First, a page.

Demilitarize Populated Areas

With increasing factional clashes and an overt turf war spreading from the rural hinterlands to public inhabited areas, the much hyped and talked about Ceasefire Ground Rules that the Government of India has signed with the two NSCNs has become a mockery with zero visibility of authority to monitor and implement it. There could be a hundred and one excuses, some of them reasonable, but the fact remains that no one seems to be in control of the situation, not the State government or security forces and definitely not the Ceasefire Monitoring Group/Supervisory Board. To add to this, the complete silence on the part of Delhi has not helped. 

As the recent armed stand-off in Zunheboto town between the NSCN factions, which had virtually transformed civilian populated areas into a battle field, it only goes to show the complete lawlessness of the situation and how even the State machinery remains helpless to intervene. The Zunheboto crisis has also brought into sharp focus the differences among political parties over the ‘meaning’ of the situation brought about by such factional violence. This is quite unfortunate because at the end of the day whether it is ‘breakdown of law and order’ or ‘complications arising out of political dimensions’, the security of civilians cannot be compromised no matter what the circumstances are. Rather than polarize on the issue, political parties would have better served public interest if they had given practical suggestions to resolve the problem rather than politicizing factional violence.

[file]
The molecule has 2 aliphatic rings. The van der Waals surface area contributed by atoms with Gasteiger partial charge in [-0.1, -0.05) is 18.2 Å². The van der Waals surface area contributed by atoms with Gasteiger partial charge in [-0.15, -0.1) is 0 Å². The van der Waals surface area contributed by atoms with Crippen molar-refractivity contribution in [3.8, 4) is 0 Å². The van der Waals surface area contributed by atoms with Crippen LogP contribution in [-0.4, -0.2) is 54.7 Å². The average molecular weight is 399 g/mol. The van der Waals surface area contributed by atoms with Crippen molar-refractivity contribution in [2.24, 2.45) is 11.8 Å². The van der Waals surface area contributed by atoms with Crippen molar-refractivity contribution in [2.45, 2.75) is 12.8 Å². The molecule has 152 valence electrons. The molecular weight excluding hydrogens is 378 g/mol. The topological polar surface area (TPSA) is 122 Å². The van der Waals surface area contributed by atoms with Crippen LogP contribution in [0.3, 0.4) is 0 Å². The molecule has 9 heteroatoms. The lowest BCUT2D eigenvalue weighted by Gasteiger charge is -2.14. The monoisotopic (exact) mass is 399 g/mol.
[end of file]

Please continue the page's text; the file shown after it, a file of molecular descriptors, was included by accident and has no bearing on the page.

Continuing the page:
To avoid such Zunheboto like situations even in the future, the crux of the problem has to established first and appropriate measures taken. In this case, the problem arises because of militarization of civilian areas. If both NSCN factions desire to resolve their differences militarily, they should take their battle out of public inhabited areas. Both factions should realize the futility of the so called ‘turf war’ because the Naga public does not understand the language of violence. In the same vein, if both agree to resolve their differences politically in a democratic manner through a dialogue process, the Naga public will be only too happy to support such a move. Both NSCNs should be reminded that they do not have public support when it comes to killings and violence.

The other issue that needs to be brought out into public discourse is on whether the Government of India’s representatives at the CFMG/CFSB led by the Chairman should be allowed to continue in the chair when it is clearly evident that the present mechanism to monitor the ceasefire has become virtually defunct. If at all Lt.-General (Retd) Ramesh Kulkarni and his team are indeed helpless when it comes to fire-fighting exercise, at least the honourable Chairman must now take precautionary steps to ensure that armed cadres are moved back into their respected designated camps and in the process help in demilitarization of public inhabited areas so that factional war can be resorted in the jungles or underground where it truly belongs.